Congress Has Far Reaching Textile Agenda

When the second session of the 107th Congress convenes January 28 it will have considerable
unfinished business that will impact the textile industry. While an economic recovery program,
taxes and dealing with terrorism and home security will be grabbing the headlines, international
trade, tax and farm legislation will be of equal importance to textile manufacturers, organized
labor and importers.Just before Congress left for its year-end recess, the Bush administration put
forth a nine-point program designed to address some of the U.S. textile industrys economic
problems. Several of these issues will require congressional action.One of the first issues likely
to come to the forefront is a commitment from the Republican leadership in the House to enact
legislation that would require textile and apparel products qualifying for benefits under the
Caribbean Trade Partnership Act to be dyed and finished in the U.S. The House leadership promised
to deal with this issue at the earliest opportunity, so it could be attached to the first
international trade bill to be considered.Legislation that would for the first time incorporate
textiles and apparel in an Andean Nation preferential trade program passed the House, much to the
consternation of the U.S. textile industry, and is awaiting action in the Senate. Since the current
law, which does not include textiles and apparel expired in December, quick action is expected. The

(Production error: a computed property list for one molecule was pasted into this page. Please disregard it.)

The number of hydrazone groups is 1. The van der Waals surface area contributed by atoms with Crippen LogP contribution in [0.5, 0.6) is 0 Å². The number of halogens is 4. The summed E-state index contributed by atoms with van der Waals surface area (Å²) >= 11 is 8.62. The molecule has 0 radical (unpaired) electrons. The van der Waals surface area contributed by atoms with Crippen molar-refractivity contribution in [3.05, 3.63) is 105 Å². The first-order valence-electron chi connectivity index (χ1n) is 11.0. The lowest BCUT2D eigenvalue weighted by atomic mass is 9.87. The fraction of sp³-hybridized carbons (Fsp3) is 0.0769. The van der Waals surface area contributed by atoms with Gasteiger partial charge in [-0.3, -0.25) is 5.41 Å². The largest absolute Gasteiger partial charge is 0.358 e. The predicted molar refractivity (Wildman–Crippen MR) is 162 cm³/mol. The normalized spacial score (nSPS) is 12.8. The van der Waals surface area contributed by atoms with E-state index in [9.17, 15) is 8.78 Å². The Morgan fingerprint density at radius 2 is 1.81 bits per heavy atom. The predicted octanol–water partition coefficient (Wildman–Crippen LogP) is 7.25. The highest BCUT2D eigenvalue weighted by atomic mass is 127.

American Textile Manufacturers Institute strongly opposes extending the trade preferences to
textiles and apparel, but the proposal is supported by the American ApparelandFootwear
Association.Legislation granting broad trade promotion authority to the President passed the House
by a single vote in last December, and it is pending in the Senate Finance Committee. If the Senate
makes any changes in the bill, it will have to return to the House, where there could be another
major showdown involving textile state congressmen. The bill passed the House with key support from
textile state legislators who voted for it in return for promises from the administration that it
would take steps to address textile trade problems. If those members do not feel the administration
is following through, they could scuttle the trade promotion bill.In connection with the economic
stimulus package passed by the House and pending in the Senate, the textile industry is seeking at
least a five-year tax loss carryback, repeal or reform of the alternative minimum tax and faster
depreciation for machinery.And, finally the U.S. textile industry will be lobbying hard to
safeguard the cotton competitiveness program which is part of the Farm Bill pending in the Senate.
The industry wants to eliminate the 1.25 cents per pound differential between world and domestic
prices in order for the program to be activated. ATMI estimates that repeal of the 1.25 cent per
pound requirement would save American textile companies some $50 million annually.